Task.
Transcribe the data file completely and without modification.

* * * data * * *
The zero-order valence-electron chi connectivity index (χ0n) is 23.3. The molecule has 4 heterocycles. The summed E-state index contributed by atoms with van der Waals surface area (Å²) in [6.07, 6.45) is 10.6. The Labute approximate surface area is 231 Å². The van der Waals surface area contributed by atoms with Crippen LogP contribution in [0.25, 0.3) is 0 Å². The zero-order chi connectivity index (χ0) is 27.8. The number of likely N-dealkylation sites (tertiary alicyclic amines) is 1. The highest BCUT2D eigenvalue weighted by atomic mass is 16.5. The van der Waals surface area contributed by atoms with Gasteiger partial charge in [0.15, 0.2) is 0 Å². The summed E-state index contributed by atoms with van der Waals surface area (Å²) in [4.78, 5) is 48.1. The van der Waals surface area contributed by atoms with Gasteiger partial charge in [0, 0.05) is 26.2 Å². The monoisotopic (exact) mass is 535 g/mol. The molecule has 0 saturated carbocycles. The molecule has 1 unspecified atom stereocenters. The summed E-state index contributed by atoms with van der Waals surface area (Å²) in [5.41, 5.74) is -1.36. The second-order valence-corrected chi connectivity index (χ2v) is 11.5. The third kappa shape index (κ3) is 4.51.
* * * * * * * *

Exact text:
The zero-order valence-electron chi connectivity index (χ0n) is 23.3. The molecule has 4 heterocycles. The summed E-state index contributed by atoms with van der Waals surface area (Å²) in [6.07, 6.45) is 10.6. The Labute approximate surface area is 231 Å². The van der Waals surface area contributed by atoms with Crippen LogP contribution in [0.25, 0.3) is 0 Å². The zero-order chi connectivity index (χ0) is 27.8. The number of likely N-dealkylation sites (tertiary alicyclic amines) is 1. The highest BCUT2D eigenvalue weighted by atomic mass is 16.5. The van der Waals surface area contributed by atoms with Gasteiger partial charge in [0.15, 0.2) is 0 Å². The summed E-state index contributed by atoms with van der Waals surface area (Å²) in [4.78, 5) is 48.1. The van der Waals surface area contributed by atoms with Gasteiger partial charge in [0, 0.05) is 26.2 Å². The monoisotopic (exact) mass is 535 g/mol. The molecule has 0 saturated carbocycles. The molecule has 1 unspecified atom stereocenters. The summed E-state index contributed by atoms with van der Waals surface area (Å²) in [5.41, 5.74) is -1.36. The second-order valence-corrected chi connectivity index (χ2v) is 11.5. The third kappa shape index (κ3) is 4.51.